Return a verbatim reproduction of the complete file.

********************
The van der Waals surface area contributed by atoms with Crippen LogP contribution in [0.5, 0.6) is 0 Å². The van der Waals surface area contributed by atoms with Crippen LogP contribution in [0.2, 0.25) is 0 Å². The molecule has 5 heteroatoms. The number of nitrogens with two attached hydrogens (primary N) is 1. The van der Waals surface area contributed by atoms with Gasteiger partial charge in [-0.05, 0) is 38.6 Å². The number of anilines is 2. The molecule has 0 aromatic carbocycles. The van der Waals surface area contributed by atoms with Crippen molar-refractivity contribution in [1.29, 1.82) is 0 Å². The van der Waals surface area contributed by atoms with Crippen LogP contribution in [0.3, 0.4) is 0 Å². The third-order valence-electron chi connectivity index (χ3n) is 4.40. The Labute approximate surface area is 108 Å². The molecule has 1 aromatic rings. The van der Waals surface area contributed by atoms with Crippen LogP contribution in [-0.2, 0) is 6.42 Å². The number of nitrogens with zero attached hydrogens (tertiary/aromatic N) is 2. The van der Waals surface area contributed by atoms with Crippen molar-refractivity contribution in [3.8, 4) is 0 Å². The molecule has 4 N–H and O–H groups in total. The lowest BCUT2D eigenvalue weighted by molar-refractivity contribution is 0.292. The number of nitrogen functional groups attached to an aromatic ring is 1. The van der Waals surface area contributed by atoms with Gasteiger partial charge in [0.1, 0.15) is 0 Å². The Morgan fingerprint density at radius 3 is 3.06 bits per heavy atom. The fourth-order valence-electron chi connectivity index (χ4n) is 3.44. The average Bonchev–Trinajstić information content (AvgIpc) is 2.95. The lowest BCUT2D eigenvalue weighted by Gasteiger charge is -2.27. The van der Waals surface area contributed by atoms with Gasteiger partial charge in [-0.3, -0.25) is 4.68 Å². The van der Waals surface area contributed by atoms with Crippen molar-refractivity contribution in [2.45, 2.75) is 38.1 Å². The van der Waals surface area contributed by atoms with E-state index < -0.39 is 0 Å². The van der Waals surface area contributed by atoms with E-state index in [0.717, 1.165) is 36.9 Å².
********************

The van der Waals surface area contributed by atoms with Crippen LogP contribution in [0.5, 0.6) is 0 Å². The van der Waals surface area contributed by atoms with Crippen LogP contribution in [0.2, 0.25) is 0 Å². The molecule has 5 heteroatoms. The number of nitrogens with two attached hydrogens (primary N) is 1. The van der Waals surface area contributed by atoms with Gasteiger partial charge in [-0.05, 0) is 38.6 Å². The number of anilines is 2. The molecule has 0 aromatic carbocycles. The van der Waals surface area contributed by atoms with Crippen molar-refractivity contribution in [1.29, 1.82) is 0 Å². The van der Waals surface area contributed by atoms with Crippen LogP contribution in [0.3, 0.4) is 0 Å². The third-order valence-electron chi connectivity index (χ3n) is 4.40. The Labute approximate surface area is 108 Å². The molecule has 1 aromatic rings. The van der Waals surface area contributed by atoms with Crippen LogP contribution in [-0.2, 0) is 6.42 Å². The number of nitrogens with zero attached hydrogens (tertiary/aromatic N) is 2. The van der Waals surface area contributed by atoms with Crippen molar-refractivity contribution in [3.8, 4) is 0 Å². The molecule has 4 N–H and O–H groups in total. The lowest BCUT2D eigenvalue weighted by molar-refractivity contribution is 0.292. The number of nitrogen functional groups attached to an aromatic ring is 1. The van der Waals surface area contributed by atoms with Gasteiger partial charge in [0.1, 0.15) is 0 Å². The Morgan fingerprint density at radius 3 is 3.06 bits per heavy atom. The fourth-order valence-electron chi connectivity index (χ4n) is 3.44. The average Bonchev–Trinajstić information content (AvgIpc) is 2.95. The lowest BCUT2D eigenvalue weighted by Gasteiger charge is -2.27. The van der Waals surface area contributed by atoms with Gasteiger partial charge in [-0.3, -0.25) is 4.68 Å². The van der Waals surface area contributed by atoms with Crippen molar-refractivity contribution in [2.45, 2.75) is 38.1 Å². The van der Waals surface area contributed by atoms with E-state index < -0.39 is 0 Å². The van der Waals surface area contributed by atoms with E-state index in [0.717, 1.165) is 36.9 Å².